Figure 5 in Gold is one of Charles Demuth's most famous paintings. It may not appear to be so, but it is actually a portrait of one of his friends, the poet William Carlos Williams. Obviously not a physical likeness, it is based on imagery that is from one of his poems called The Great Figure.
I decided to use this painting as inspiration for the 3rd grade classes first project with me this year. They had spent the first 4 weeks of the year with one of our other art teachers, Ms. Pothier and with her they focused on creating different values and making 3d space by making things smaller and smaller. They applied these concepts to projects while examining the work of Van Gogh, so I thought it would be interesting for them to apply these concepts to something that was very different visually. That way they can see that 3d space can be created both in work that is more realistic and in work that is more abstract.
We discussed what was happening visually in Demuth's painting as well as where he got the idea for this "portrait". Before I told them how it actually was a portrait, I had students offer their own interpretations of the painting. Students in each class came up with some pretty good ideas based on very little information provided to them.
I emphasized his use of contour lines to define the edges of shapes and his repetition of the number while making them smaller and smaller to create some depth in the image.
I deviated from Demuth's color palette and introduced them to warm and cool colors in nature and art, so that students could use them to make certain parts of their image stand out against other parts.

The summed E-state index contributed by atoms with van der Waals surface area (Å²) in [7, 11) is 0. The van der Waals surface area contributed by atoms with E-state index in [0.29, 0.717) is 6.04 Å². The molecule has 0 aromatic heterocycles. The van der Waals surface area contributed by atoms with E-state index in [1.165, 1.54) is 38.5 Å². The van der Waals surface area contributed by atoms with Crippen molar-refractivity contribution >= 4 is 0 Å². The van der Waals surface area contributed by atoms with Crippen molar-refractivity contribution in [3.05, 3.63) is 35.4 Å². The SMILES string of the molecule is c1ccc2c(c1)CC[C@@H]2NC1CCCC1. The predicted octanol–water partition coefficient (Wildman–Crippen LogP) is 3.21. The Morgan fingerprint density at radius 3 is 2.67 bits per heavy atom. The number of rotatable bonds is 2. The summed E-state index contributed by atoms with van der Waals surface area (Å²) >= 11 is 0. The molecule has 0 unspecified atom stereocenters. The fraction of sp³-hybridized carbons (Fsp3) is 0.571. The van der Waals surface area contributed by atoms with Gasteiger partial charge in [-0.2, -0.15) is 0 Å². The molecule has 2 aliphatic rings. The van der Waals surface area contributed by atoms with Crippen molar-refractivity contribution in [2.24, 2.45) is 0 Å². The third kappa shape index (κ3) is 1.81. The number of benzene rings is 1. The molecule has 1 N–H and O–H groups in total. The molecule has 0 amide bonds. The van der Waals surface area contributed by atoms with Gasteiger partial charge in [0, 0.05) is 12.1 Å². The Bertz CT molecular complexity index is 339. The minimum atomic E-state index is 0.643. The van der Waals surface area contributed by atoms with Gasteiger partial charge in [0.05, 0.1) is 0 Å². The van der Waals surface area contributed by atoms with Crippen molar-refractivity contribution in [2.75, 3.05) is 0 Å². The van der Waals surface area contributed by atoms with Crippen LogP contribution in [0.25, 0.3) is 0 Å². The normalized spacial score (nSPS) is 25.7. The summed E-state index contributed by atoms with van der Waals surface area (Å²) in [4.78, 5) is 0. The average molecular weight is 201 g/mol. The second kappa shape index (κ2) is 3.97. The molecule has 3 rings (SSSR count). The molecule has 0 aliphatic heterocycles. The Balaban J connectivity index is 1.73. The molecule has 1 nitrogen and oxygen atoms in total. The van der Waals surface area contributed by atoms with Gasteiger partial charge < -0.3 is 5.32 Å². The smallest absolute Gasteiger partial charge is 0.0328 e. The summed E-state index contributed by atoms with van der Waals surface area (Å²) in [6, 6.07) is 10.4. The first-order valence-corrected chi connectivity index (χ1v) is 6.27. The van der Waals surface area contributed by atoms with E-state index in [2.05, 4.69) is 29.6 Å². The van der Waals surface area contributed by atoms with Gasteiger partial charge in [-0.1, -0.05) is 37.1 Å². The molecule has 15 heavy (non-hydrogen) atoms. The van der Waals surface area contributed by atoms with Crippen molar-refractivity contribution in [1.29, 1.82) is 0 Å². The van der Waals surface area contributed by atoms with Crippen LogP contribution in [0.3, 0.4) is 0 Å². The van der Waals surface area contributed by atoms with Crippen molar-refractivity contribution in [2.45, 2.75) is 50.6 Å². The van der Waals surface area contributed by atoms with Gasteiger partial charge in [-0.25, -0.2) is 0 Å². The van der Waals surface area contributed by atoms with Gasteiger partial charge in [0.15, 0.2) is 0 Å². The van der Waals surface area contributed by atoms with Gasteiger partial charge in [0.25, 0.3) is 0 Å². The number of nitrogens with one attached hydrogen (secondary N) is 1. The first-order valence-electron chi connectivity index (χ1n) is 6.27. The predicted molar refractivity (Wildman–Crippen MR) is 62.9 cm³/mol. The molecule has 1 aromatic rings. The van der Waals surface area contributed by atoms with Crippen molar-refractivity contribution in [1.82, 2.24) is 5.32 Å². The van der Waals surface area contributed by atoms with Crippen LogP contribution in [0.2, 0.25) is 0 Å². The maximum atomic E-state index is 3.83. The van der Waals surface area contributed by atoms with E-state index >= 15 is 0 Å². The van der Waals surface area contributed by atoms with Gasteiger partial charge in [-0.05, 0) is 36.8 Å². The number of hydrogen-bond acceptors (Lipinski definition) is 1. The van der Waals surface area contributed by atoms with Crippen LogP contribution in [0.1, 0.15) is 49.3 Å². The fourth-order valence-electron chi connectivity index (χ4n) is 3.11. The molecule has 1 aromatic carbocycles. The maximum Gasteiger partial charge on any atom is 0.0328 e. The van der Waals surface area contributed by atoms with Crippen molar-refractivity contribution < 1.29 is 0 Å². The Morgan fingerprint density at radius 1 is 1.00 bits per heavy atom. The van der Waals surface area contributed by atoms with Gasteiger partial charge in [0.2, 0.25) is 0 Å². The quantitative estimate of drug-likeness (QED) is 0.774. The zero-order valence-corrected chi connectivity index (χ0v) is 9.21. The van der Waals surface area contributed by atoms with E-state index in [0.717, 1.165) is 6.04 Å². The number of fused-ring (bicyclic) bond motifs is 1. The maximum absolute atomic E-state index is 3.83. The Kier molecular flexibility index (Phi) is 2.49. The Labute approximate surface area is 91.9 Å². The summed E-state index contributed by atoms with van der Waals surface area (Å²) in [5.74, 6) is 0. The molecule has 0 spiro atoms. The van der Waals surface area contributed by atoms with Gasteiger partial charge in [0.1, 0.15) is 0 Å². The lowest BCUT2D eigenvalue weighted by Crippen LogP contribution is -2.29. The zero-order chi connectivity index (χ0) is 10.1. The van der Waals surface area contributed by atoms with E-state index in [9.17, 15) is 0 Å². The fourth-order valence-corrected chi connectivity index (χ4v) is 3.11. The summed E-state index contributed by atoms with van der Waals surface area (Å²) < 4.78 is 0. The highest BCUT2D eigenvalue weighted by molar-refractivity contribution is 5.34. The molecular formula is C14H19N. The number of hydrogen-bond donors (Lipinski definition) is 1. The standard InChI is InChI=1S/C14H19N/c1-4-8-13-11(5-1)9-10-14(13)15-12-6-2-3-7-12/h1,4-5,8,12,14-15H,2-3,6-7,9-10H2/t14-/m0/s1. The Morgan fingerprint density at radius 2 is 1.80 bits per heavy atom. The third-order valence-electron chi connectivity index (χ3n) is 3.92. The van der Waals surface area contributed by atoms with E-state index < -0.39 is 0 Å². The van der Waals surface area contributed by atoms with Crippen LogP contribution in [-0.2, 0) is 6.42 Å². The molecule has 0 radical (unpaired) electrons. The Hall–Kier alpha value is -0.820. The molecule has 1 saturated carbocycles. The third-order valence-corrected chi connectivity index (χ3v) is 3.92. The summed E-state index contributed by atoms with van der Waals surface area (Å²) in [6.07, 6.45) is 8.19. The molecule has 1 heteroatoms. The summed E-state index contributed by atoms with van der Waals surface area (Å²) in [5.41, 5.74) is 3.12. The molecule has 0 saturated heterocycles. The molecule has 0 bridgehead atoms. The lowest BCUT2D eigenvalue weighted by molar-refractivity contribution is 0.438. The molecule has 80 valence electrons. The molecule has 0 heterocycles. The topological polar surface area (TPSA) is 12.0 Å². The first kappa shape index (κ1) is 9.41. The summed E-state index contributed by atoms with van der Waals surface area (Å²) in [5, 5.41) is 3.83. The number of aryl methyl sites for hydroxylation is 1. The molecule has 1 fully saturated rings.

When I showed them an example that I did, we also discussed how to turn a flat shape into something more 3d. By pressing hard and then more softly and softly, you can turn a circle into a sphere. While doing so with color, you make tints of the color because it mixes with the white of the paper. They had practiced shading like this with graphite in Ms. Pothier's class so they were familiar with the idea.
Before starting on their own versions, I emphasized to the students that they must have a reason for the number they were going to draw, just as Demuth did. It could be how old they are, how many people are in their family, their favorite number, etc.
1. choose a number and a reason for that number
2. I demonstrated how to make numbers 0 through 9 visually interesting as block or bubble numbers with a little flair
3. practice the number a few ways
4. draw it 3 times going from big, medium, to small
4. add 5 circles. one has to go off the paper and one has to be overlapped by a number
5. add 7 lines to break up the background and negative space
6. trace all lines with a black marker and erase pencil lines
7. add marker color to numbers- choose to use either warm or cool colors at this point
8. add color to circles with crayons, using same group of colors as are on numbers. make circles into spheres by adjusting hand pressure to go from light to dark
9. add the opposite group of colors with crayons to the shapes made with the 7 lines. again, going from hard to soft hand pressure to go from dark to light color tints
This project took us about one and a half meetings.